Economic Tidbits

The Town Mouse and the Country Mouse

The Town Mouse and Country Mouse in Aesop’s fable discovered they lived vastly different lifestyles. The fable was written hundreds of years ago, but the differences in lifestyles between urban and rural America still exist. Because of this, inflation affects rural and urban households differently. An Iowa State University rural sociologist, David Peters, examined differences in the effects of inflation on rural and urban households. He did this by linking inflation rates on specific goods to spending patterns by rural and urban households. Urban households were defined at those in metropolitan areas or those in non-metro areas in cities of 2,500 or more.

Peters says expenses for rural households have risen 18.5 percent this year. Urban households have seen expenses rise 14.5 percent. The difference between rural and urban households is largely due to the costs of fuels and used vehicles. Peters writes rural people “are paying $2,470 more for gasoline and diesel fuels than they did two years ago.” In contrast, urban households have experienced greater increases for rented apartments, housing expenses, and food consumed away from home relative to rural households.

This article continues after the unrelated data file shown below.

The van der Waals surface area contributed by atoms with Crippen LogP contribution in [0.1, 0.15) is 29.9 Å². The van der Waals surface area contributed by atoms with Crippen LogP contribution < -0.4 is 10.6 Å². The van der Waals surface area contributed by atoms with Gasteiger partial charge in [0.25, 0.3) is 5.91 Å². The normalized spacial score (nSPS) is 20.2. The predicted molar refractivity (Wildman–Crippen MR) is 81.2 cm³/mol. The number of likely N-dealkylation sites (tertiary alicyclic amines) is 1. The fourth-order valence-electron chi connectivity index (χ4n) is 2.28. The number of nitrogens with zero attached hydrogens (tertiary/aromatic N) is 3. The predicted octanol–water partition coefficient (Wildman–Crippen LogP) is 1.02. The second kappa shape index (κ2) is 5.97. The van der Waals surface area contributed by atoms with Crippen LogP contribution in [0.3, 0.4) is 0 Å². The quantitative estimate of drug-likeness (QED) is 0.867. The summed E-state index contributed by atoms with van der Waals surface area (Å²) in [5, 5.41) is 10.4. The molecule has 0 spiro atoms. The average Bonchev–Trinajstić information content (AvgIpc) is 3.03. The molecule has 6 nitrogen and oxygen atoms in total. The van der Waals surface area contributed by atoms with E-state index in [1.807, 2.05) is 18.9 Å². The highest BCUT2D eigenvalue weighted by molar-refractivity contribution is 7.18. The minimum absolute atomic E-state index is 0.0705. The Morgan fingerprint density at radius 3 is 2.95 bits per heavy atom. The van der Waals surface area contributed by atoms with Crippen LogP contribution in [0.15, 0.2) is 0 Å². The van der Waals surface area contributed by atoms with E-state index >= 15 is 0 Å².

The different effects of inflation on rural and urban households are most evident with discretionary incomes—the dollars remaining after bills are paid. Because rural households have lower incomes, household expenditures make up a greater share of income leaving less discretionary income. Incomes have risen since 2020, but less than inflation. Thus, inflation-adjusted income has declined, meaning less discretionary income remains for households. Peters calculates inflation has cut discretionary income for rural households by 49 percent. Urban households have experienced a decline of 13 percent.

The Country Mouse in Aesop’s fable decides a quieter, rural life is to be preferred. Most rural Nebraskans would probably agree. However, tradeoffs to the quieter life exist and this year the effects of inflation are one of them. To read Peters’ article, go to:

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